MEDIA RELEASE - Perfect Storm Of Rock-Bottom Marriage & Fertility Rates

MEDIA RELEASE – ‘Perfect Storm’ Of Rock-Bottom Marriage & Fertility Rates


Family First NZ is warning that the declining marriage and fertility rates and high family breakdown rates are setting up a ‘perfect storm’ for negative social consequences in New Zealand. According to statistics just released, the general marriage rate dropped to a record low in 2023 of only 9 couples per 1,000 people eligible to marry (unmarried people aged 16 years and over).

In 1971, the marriage rate was approximately 45 and the divorce rate was 5 per 1,000 people. Today, the rates are almost the same with marriage plummeting to 9 (one-fifth of the 1971 peak) and the divorce rate at almost 8.

483 were same-sex marriages or civil unions, 2.5% of all marriages, and bolstered by overseas couples marrying in New Zealand (207).

New Zealanders are also marrying about eight years later in life on average. In 1971, when marriage rates peaked, the median age at first marriage was approximately 21 years for women and 23 years for men. In 2023, the median age of females marrying was 32 years and 33 years for males.

We should all be concerned that marriage rates are at a shocking all-time low. The weakening of marriage is one of the most important social issues we are facing. A 2016 report on child abuse and its causes argued that the ‘elephant in the room’ is family structure, and that the growth of child abuse has accompanied a reduction in marriage and an increase in cohabiting and single-parent families.

The report follows on from an earlier report on child poverty and its similar link to family structure, and a report on imprisonment rates (released in June 2018). That report stated that if the government doesn’t want to keep building more prisons, it needs to look to the children who are potentially tomorrow’s offenders and acknowledge the role family stability plays.

The statistics are clear on marriage. Children being raised by their married biological parents are by far the safest from violence – and so too are the adults. But whenever marriage is promoted, it has often been labelled as an attack on solo or divorced parents, and that has kept us from recognising the qualitative benefits of marriage which have been discovered from decades of research. In virtually every category that social science has measured, children and adults do better when parents get married and stay married – provided there is no presence of high conflict or violence. This is not a criticism of solo parents. It simply acknowledges the benefits of the institution of marriage.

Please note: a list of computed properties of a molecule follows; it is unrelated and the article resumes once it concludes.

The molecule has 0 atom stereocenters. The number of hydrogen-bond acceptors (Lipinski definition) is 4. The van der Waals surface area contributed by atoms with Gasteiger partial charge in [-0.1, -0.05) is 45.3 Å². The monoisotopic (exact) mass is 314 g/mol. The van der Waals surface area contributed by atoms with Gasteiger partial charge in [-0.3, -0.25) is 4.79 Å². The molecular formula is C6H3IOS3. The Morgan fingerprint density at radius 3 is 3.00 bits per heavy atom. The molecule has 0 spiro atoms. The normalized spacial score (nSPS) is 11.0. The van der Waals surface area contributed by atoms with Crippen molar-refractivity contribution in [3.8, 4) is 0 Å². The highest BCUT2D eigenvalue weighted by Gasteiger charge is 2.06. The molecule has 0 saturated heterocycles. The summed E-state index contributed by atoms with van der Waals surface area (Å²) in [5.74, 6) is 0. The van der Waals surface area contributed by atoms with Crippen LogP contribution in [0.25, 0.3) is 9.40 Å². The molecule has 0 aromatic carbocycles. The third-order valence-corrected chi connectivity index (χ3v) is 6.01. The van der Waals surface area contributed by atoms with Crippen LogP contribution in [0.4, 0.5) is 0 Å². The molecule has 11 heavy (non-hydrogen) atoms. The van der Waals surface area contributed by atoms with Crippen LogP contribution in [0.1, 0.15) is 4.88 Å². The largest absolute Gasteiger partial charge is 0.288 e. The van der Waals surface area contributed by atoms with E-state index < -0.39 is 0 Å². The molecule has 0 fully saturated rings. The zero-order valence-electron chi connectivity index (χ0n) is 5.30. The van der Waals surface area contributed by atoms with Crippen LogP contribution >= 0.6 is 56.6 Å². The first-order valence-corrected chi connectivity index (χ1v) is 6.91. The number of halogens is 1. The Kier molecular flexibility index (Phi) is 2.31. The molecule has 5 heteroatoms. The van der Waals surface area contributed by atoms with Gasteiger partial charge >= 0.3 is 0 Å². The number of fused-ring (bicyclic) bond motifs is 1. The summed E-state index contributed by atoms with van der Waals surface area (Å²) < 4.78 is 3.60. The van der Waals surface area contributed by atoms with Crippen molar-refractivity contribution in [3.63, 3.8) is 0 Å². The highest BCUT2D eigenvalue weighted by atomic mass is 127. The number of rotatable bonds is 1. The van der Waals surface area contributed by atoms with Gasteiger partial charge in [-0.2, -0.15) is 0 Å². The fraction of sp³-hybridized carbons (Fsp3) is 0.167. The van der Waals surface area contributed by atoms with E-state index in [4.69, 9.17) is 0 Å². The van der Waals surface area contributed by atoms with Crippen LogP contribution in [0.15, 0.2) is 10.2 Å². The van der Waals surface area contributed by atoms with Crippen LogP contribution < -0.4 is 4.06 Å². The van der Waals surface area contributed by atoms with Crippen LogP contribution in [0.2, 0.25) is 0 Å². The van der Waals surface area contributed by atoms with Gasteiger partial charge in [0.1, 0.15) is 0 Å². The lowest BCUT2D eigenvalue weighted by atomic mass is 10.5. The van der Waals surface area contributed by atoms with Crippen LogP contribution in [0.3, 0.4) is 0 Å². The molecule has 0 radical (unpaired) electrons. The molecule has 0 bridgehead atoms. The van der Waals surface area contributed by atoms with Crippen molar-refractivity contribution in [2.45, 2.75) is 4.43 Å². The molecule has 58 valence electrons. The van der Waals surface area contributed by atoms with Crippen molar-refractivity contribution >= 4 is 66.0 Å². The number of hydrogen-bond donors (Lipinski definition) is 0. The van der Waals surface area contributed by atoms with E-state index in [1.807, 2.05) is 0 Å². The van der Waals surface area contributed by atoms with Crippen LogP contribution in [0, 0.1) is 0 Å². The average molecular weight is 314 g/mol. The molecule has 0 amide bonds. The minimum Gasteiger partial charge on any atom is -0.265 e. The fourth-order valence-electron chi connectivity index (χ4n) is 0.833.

As a likely consequence of falling marriage rates, New Zealand’s fertility rate has also reached an all-time low, with an average of 1.58 births per woman in the year ending September 2023, well below the population replacement level of 2.1 required, and the lowest on record.

This should also be sounding alarm bells for politicians and policymakers in New Zealand. With a declining fertility rate comes a reliance on migration to provide for an aging population – but all countries around the world will be competing for that migration, because most countries are facing the same dilemma. We need a younger population to provide a workforce for economic growth. An aging population will also place a burden on the economy through increasing health care, aged care, and other fiscal costs such as the government pension.

Lindsay Mitchell, author of Families: Ever Fewer or No Children, How Worried Should We Be?“ – a recent report from Family First NZ – says “Without population replacement or growth, economies decline. A nation’s strength lies in its young: their energy, innovation, risk-taking and entrepreneurship. The new blood drives the exchange of ideas and experimentation. If these attributes aren’t home-grown, they have to be imported. At an individual level, single person households are the fastest growing household type in New Zealand. Increasingly people face old-age with few or no family supports.”

Marriage isn’t perfect, but we ignore its benefits at our peril, including the effect on our fertility rate and the social and fiscal costs of weak family formation and family breakdown.

It’s time we promoted the best model possible.

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